Avoiding language barrier issues isn't simply a matter of learning Spanish. You have to know the right kind of Spanish to speak when you’re in Argentina. Argentineans speak what is known as Castilian. This means that there are some differences in the way certain words are pronounced and what their meanings are in comparison to other forms of Spanish.
I’ve created a concise list of words that can be easily misinterpreted in order to help other fellow expats understand and avoid embarrassment during a conversation. This includes slang terms and curse words.
Dale – this means “okay”, “go for it”, or “let’s do it”. It’s also used to tell someone to “GO!”
Omnibus/Colectivo - this term is used to identify a bus. Argentineans don't use the word "guagua" which is commonly heard in Puerto-Rican and Cuban culture.
Pendejo/a - while this term is considered offensive in most Latin American cultures, Argentineans use this word to refer to a child or young adult.
Mina - a street term used to refer to a woman. Its official reference is a landmine or the lead tip of a pencil.
Tipo – used to describe a man (or the term “guy”). It can also be used to refer to the word “type”, as in “a type of color”, (tipo de color).
Pive - a term used to describe a young adult. "Che pive!" is equivalent to the term "Hey kid!"
Bollo - for Argentineans, this term refers to a roll of something like a roll of bread, yeast, or a piece of meat. On the other hand, if you were to say bollo to a Cuban or Puerto-Rican, this term would be a vulgar way of referring to a vagina.
Chocha/o – In Argentina, this term is used to describe yourself or somebody else who is happy (i.e. Estoy chocho! Estoy chocha!, but to other Spanish speaking cultures, it could mean other things. For Puerto Ricans, this word is a vulgar representation of the word vagina.
Quilombo – refers to a huge problem, a disaster, or a hot mess (figuratively speaking).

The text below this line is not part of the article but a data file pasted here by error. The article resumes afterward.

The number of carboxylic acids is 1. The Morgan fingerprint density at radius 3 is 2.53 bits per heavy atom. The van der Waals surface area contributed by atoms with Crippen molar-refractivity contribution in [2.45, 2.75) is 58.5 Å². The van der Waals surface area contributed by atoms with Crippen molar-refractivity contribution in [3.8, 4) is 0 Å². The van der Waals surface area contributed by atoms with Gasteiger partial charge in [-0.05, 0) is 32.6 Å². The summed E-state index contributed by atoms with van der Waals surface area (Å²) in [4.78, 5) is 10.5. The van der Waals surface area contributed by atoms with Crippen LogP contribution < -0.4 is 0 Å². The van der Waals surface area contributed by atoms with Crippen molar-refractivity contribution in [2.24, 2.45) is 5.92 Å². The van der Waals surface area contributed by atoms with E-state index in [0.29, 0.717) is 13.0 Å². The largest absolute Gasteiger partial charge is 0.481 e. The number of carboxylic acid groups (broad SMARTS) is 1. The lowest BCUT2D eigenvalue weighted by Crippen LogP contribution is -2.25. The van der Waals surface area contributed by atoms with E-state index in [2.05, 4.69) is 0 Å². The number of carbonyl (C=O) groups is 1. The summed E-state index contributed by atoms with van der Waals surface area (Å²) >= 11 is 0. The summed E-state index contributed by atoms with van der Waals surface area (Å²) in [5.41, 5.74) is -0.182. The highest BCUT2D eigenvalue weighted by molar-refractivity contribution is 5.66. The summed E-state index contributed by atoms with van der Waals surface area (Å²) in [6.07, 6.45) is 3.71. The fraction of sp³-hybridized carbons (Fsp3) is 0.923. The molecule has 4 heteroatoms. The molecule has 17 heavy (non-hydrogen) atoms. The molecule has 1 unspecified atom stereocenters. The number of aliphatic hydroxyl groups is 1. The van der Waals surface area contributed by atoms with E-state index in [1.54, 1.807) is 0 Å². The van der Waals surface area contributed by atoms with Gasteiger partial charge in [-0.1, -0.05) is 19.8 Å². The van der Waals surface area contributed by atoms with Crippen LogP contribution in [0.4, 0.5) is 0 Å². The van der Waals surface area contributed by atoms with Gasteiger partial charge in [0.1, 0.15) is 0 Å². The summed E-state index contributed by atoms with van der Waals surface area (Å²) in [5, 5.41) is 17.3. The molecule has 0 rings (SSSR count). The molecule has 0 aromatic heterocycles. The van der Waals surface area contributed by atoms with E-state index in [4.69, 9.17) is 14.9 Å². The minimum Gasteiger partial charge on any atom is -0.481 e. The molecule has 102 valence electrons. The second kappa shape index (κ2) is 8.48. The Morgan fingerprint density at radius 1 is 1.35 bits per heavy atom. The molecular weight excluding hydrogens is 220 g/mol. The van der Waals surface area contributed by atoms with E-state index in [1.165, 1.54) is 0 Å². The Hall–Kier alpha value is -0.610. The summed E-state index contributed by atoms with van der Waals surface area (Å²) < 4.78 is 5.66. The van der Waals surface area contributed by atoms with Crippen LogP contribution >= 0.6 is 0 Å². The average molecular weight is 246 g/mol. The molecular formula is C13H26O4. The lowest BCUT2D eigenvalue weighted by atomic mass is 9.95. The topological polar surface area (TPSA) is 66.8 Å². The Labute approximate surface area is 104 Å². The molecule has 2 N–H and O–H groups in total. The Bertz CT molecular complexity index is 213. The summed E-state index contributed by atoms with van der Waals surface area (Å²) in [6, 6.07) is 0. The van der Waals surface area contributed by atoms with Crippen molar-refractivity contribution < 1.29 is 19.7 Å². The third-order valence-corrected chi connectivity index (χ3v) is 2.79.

Concha – Although to some Latin American countries, concha means a shell or a conch, for Argentineans, this word is considered a vulgar way to refer to a vagina. Another equally offensive word that derives from Concha is the word “Conchuda”, which translates as the C word (c*nt) in English.
Queres - means "want". "Vos queres," is an example of how it would come to be used in Castilian. Most Latin American countries would pronounce it as "quieres", with the "i" after the "u". The only time you will see the word written in this fashion in Castilian is if it is written in this form, "Ella quiere (she wants)", or "El quiere (he wants)". Notice that the s at the end is missing at all times. This subtle change is the difference between Castilian and regular Spanish.
Podes – refers to the word can, or it can easily mean can’t depending on how the word is phrased in a sentence. Vos podes (you can), No podes (you can’t). This term is written and pronounced as “Podes” in Argentinean Castilian, whereas in other Spanish speaking countries, it is more common to pronounce the word as “puedes” (notice that the o has been replaced by ue). Argentineans use this version only to pronounce the word “puede” (without the s), and only when using the phrase “puede ser” (can be, or could be), or “el/ella puede” (he/she can).
Sos – Instead of eres. It means “you are” (i.e. sos un medico/you are a doctor)
Jamon - ham (Argentineans don’t say puerco). Pancetta is a cheaper brand of ham sold in many delis.
Palta – Avocado
Pancho – Hot Dog
Pochoclo – Popcorn
Fiaca - Feeling lazy
Huevon – A dumb ass or stupid person
Mango - Slang term used to describe money
Congelador - Freezer
Heladera - Refrigerator (Among Cubans, this is often referred to as Frigidaire)
Forro – Slang term for a condom. It can also be used as an insult, “sos un forro”, which translates to “you’re a condom”, but it has an impact similar to the phrase, “you’re a douche”, even though a douche and a condom aren’t the same thing.
Neumatico – The wheel of a car
Apolillar - Sleep
Julepe – Startled
Seso – Brain
Chiflado/Chiflada – A wack job or crazy person.
Pucho/Puchito – Cigarette butt or a small portion of something
Mamado or Chupado - Refers to someone that is drunk
Coche – Another term for car
Guita - Cash
Trucho – Counterfeit, fake, a knock off
Pelotudo – Idiot
Pito – Used to describe a whistle, but it is also a slang term for a penis.
Jeta – Face
Bombilla – Straw. Argentineans don’t use the word “absorbente” to describe a straw.
Laburar – To work
Computer – Computadora
Laptop – Netbook
USB Flash Drive – Pen Drive
Printer – Impresora
Scan – Escanear
Words Not Used In Argentina
Avoid using words like “Orale”, “Oye”, “guagua”, “Andale”, “Arriba! Arriba!” as these are not words or phrases indigenous to Argentina.
It’s important to keep these subtle differences in mind as they can have a huge impact in your business or social conversations with Argentineans.